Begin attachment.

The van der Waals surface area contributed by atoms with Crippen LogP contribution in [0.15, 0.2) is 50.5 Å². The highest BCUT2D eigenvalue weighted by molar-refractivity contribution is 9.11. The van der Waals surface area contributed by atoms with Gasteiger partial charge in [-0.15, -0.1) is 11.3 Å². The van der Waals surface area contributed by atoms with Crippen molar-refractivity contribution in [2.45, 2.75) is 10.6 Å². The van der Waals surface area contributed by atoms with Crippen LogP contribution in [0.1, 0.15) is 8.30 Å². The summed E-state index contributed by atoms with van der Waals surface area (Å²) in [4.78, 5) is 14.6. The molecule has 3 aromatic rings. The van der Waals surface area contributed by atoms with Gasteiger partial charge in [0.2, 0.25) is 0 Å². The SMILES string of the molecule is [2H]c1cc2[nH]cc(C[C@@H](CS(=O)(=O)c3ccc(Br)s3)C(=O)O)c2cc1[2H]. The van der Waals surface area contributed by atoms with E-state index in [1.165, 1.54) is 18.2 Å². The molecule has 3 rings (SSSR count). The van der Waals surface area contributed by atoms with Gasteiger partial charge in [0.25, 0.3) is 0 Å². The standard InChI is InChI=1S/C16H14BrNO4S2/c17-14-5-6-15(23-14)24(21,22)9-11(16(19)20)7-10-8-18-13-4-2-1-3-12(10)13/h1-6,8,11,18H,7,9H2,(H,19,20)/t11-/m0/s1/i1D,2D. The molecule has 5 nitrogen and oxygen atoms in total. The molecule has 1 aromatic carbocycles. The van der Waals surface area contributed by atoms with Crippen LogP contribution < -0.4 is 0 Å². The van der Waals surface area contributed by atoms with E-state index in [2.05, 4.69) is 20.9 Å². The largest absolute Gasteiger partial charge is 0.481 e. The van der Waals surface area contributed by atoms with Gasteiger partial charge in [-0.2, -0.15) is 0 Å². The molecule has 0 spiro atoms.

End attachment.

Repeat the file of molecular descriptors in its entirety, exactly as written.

The van der Waals surface area contributed by atoms with Crippen LogP contribution in [0.15, 0.2) is 50.5 Å². The highest BCUT2D eigenvalue weighted by molar-refractivity contribution is 9.11. The van der Waals surface area contributed by atoms with Gasteiger partial charge in [-0.15, -0.1) is 11.3 Å². The van der Waals surface area contributed by atoms with Crippen molar-refractivity contribution in [2.45, 2.75) is 10.6 Å². The van der Waals surface area contributed by atoms with Crippen LogP contribution in [0.1, 0.15) is 8.30 Å². The summed E-state index contributed by atoms with van der Waals surface area (Å²) in [4.78, 5) is 14.6. The molecule has 3 aromatic rings. The van der Waals surface area contributed by atoms with Gasteiger partial charge in [0.2, 0.25) is 0 Å². The SMILES string of the molecule is [2H]c1cc2[nH]cc(C[C@@H](CS(=O)(=O)c3ccc(Br)s3)C(=O)O)c2cc1[2H]. The van der Waals surface area contributed by atoms with E-state index in [1.165, 1.54) is 18.2 Å². The molecule has 3 rings (SSSR count). The van der Waals surface area contributed by atoms with Gasteiger partial charge in [0.25, 0.3) is 0 Å². The standard InChI is InChI=1S/C16H14BrNO4S2/c17-14-5-6-15(23-14)24(21,22)9-11(16(19)20)7-10-8-18-13-4-2-1-3-12(10)13/h1-6,8,11,18H,7,9H2,(H,19,20)/t11-/m0/s1/i1D,2D. The molecule has 5 nitrogen and oxygen atoms in total. The molecule has 1 aromatic carbocycles. The van der Waals surface area contributed by atoms with Crippen LogP contribution < -0.4 is 0 Å². The van der Waals surface area contributed by atoms with E-state index in [2.05, 4.69) is 20.9 Å². The largest absolute Gasteiger partial charge is 0.481 e. The van der Waals surface area contributed by atoms with Gasteiger partial charge in [-0.2, -0.15) is 0 Å². The molecule has 0 spiro atoms.